Mike Pence On Education: 7 Things The Vice-Presidential Candidate Wants You To Know

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“School choice is where it’s at,” proclaimed the presumptive GOP presidential nomineeDonald Trump on Saturday as he announced his selection of Indiana Gov. Mike Pence as his running-mate. Pence, who has a long record of promoting educational choice initiatives in his home state, is married to a school teacher and supports bonuses for excellent performance by teachers.

Gov. Mike Pence of Indiana at the Republican National Convention in Cleveland, Tuesday, July 19, 2016. (AP Photo/John Locher)

He was elected to six terms in Congress and voted against President George Bush’s signature education legislation, No Child Left Behind, because he considered it a move toward federal control over K-12 education. As governor of Indiana, he rejected Common Core curriculum standards and pulled Indiana out of the PARCC multi-state testing consortium in favor of in-state testing.

Here are some of his views on education:

Charter schools:

We are seeking to adjust funding for public charter schools that will allow more communities in Indiana to offer more choices for families and their kids, and attract more investment for education innovation in Indiana – investment that is currently going to other states.

Quality Education Day at Indiana Statehouse, February 2015

Accountability is important, but testing must be reliable and the results fairly applied. Let’s take a step back from ISTEP (Indiana’s state test) and improve on the test we use to measure our kids and schools every year. Let’s also take action to ensure that our teachers and schools are treated fairly with the results of the latest ISTEP test.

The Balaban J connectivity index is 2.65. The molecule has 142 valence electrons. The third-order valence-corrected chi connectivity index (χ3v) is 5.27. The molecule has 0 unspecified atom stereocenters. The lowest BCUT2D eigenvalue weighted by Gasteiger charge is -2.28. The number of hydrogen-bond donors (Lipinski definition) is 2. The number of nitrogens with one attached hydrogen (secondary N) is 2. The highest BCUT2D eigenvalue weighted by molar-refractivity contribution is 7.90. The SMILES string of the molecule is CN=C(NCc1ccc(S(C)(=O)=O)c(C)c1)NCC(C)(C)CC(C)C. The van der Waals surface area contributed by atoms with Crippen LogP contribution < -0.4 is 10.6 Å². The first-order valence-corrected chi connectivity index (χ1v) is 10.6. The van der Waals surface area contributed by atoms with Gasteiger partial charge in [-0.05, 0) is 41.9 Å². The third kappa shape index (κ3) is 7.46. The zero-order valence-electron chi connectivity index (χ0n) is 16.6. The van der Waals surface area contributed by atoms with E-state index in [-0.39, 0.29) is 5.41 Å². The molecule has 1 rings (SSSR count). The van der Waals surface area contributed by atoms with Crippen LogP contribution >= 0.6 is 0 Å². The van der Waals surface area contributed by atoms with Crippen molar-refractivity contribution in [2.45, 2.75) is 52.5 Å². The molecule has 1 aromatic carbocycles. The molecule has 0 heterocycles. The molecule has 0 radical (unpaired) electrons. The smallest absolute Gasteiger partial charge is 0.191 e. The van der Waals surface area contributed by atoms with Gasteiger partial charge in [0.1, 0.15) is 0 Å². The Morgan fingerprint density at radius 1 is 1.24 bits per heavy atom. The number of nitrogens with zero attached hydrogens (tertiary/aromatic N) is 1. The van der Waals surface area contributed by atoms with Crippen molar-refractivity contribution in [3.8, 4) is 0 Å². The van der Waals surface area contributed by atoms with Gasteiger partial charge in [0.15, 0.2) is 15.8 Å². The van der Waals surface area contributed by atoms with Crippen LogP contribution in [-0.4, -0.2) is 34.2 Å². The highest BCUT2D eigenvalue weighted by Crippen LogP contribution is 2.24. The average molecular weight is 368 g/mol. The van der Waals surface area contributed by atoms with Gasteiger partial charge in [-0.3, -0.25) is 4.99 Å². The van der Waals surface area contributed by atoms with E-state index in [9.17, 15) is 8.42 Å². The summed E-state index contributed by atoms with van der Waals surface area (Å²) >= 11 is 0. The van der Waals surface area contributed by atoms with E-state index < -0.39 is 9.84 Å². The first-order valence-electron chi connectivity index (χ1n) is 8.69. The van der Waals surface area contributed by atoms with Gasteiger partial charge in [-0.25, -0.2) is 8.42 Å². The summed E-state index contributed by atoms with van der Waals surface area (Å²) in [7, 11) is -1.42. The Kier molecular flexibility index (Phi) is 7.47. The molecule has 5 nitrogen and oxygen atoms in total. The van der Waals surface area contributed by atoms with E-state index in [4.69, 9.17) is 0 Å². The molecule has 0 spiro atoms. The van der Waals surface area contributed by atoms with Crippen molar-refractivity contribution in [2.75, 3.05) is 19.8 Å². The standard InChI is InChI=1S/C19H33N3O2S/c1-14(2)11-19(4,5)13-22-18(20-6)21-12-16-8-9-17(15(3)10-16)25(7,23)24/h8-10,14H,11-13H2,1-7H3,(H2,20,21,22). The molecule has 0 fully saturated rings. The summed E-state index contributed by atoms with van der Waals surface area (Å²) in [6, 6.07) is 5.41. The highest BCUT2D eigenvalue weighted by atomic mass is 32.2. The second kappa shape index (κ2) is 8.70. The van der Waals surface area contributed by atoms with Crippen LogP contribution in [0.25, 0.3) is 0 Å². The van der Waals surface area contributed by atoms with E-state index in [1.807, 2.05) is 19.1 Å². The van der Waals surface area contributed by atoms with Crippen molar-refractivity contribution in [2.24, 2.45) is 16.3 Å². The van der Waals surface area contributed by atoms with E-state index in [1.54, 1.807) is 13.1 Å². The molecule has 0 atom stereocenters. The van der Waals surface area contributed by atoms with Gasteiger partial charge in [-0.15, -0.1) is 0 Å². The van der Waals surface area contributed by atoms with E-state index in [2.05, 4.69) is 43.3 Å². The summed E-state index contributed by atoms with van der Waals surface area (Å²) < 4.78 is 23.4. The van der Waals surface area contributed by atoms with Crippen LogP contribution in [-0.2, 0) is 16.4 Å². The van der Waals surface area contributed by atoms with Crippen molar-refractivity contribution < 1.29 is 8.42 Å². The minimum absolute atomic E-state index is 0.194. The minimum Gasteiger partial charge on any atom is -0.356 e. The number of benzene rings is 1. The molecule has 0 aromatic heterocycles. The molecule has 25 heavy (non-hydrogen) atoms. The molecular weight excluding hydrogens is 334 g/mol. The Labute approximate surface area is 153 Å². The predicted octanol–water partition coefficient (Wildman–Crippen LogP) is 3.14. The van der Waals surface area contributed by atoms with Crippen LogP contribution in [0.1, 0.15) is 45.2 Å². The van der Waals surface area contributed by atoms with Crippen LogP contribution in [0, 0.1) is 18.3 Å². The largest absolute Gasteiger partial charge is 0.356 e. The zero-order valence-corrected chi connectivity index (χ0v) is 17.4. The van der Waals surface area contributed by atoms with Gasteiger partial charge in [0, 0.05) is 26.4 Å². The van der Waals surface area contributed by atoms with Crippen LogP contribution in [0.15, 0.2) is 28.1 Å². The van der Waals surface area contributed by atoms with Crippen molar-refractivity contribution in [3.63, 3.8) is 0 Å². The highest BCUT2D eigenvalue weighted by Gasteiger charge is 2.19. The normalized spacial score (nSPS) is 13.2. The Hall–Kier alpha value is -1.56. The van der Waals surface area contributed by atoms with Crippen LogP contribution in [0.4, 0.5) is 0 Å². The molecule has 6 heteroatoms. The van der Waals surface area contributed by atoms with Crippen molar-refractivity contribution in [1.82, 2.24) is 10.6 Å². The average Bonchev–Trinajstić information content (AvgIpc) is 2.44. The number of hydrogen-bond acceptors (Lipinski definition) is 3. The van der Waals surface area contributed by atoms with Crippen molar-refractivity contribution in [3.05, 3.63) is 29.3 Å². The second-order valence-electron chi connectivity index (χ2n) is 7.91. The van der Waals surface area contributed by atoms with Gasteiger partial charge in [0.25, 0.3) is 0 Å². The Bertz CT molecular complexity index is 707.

Leaders in both parties and the Department of Education are working with our administration, and I promise you we will make sure the 2015 test scores fairly reflect the performance of our schools and will not affect teacher bonuses or compensation.

State of the State address, January 2016, Indianapolis

Merit pay for teachers:

We want to get more good teachers in more classrooms. So how do you get more good teachers like my wife? You get more good teachers by paying good teachers more. And that’s just what we have been doing. This year we awarded $30 million in bonuses to teachers in 1,300 schools. Building on that success, we will provide another $63 million for performance bonuses and refocus resources on the classroom. More freedom for our schools and more dollars in our classrooms will pay dividends for generations.

Quality Education Day at Indiana Statehouse, February 2015

Pre-K education:

We will invest $10 million a year to fund scholarships for our new pre-K pilot, because every Hoosier child deserves to start school ready to learn.

Because of the success of our first-ever, state-funded pre-K pilot program, I am committed to opening doors of opportunity to serve even more disadvantaged children in our state. Since the On My Way Pre-K pilot program has come online, we’ve served 2,300 kids in the five pilot project counties. I am committed to growing this program using state and available federal resources.

Letter to the Indiana Department of Health and Human Services , June 2016

Vocational education:

With nearly $50 million in new funding, Indiana has become the first state in America to make career and vocational education a priority in every high school again.

State of the State address, January 2016

Vouchers:

We will improve the largest school choice program in America by lifting the arbitrary $4,800 cap on the dollar amount for (K-8) vouchers and supporting efforts to raise the cap on the choice scholarship tax credit program.

Personal education background:

Michael Richard Pence, 57, was born and raised in Columbus, Indiana, graduated from Columbus North High School and went on to graduate from Hanover College in Madison, Ind., 1981 with a history degree. He was active in Christian organizations, served as president of the Phi Gamma Delta (FIJI) fraternity and delivered the senior class address at graduation. He worked as an admissions counselor for two years at Hanover before going on to earn his law degree from Indiana University School of Law in 1986. He ran for Congress twice before winning in 2000. He was elected governor in 2012.

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